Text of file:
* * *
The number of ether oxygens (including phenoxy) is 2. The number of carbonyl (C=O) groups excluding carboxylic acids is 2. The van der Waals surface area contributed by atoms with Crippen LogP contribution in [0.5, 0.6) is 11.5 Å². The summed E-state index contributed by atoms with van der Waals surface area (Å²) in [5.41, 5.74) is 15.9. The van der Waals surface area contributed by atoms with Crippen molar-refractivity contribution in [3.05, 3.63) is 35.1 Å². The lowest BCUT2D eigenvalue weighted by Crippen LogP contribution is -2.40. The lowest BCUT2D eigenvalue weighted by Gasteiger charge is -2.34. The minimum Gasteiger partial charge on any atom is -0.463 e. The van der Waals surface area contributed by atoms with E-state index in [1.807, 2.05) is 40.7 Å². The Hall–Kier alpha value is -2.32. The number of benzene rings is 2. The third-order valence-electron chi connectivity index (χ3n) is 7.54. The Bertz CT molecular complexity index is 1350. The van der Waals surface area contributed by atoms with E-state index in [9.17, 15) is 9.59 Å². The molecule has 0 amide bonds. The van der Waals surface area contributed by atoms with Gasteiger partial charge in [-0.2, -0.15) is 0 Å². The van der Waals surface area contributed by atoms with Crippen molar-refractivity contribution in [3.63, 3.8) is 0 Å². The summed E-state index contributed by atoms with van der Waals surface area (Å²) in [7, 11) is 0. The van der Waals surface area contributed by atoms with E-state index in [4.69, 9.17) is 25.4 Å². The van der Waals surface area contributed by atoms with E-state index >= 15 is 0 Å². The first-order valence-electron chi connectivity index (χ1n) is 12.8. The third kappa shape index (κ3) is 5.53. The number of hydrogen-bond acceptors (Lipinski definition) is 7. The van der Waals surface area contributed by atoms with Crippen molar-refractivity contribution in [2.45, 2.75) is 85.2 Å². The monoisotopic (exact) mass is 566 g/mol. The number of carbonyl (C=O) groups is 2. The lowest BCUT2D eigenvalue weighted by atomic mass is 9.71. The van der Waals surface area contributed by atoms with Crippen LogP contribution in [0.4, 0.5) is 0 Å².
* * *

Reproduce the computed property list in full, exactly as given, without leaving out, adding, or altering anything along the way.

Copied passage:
The number of ether oxygens (including phenoxy) is 2. The number of carbonyl (C=O) groups excluding carboxylic acids is 2. The van der Waals surface area contributed by atoms with Crippen LogP contribution in [0.5, 0.6) is 11.5 Å². The summed E-state index contributed by atoms with van der Waals surface area (Å²) in [5.41, 5.74) is 15.9. The van der Waals surface area contributed by atoms with Crippen molar-refractivity contribution in [3.05, 3.63) is 35.1 Å². The lowest BCUT2D eigenvalue weighted by Crippen LogP contribution is -2.40. The lowest BCUT2D eigenvalue weighted by Gasteiger charge is -2.34. The minimum Gasteiger partial charge on any atom is -0.463 e. The van der Waals surface area contributed by atoms with E-state index in [1.807, 2.05) is 40.7 Å². The Hall–Kier alpha value is -2.32. The number of benzene rings is 2. The third-order valence-electron chi connectivity index (χ3n) is 7.54. The Bertz CT molecular complexity index is 1350. The van der Waals surface area contributed by atoms with E-state index in [9.17, 15) is 9.59 Å². The molecule has 0 amide bonds. The van der Waals surface area contributed by atoms with Gasteiger partial charge in [-0.2, -0.15) is 0 Å². The van der Waals surface area contributed by atoms with Crippen molar-refractivity contribution in [3.63, 3.8) is 0 Å². The summed E-state index contributed by atoms with van der Waals surface area (Å²) in [7, 11) is 0. The van der Waals surface area contributed by atoms with E-state index in [4.69, 9.17) is 25.4 Å². The van der Waals surface area contributed by atoms with E-state index >= 15 is 0 Å². The first-order valence-electron chi connectivity index (χ1n) is 12.8. The third kappa shape index (κ3) is 5.53. The number of hydrogen-bond acceptors (Lipinski definition) is 7. The van der Waals surface area contributed by atoms with Crippen molar-refractivity contribution in [2.45, 2.75) is 85.2 Å². The monoisotopic (exact) mass is 566 g/mol. The number of carbonyl (C=O) groups is 2. The lowest BCUT2D eigenvalue weighted by atomic mass is 9.71. The van der Waals surface area contributed by atoms with Crippen LogP contribution in [0.4, 0.5) is 0 Å².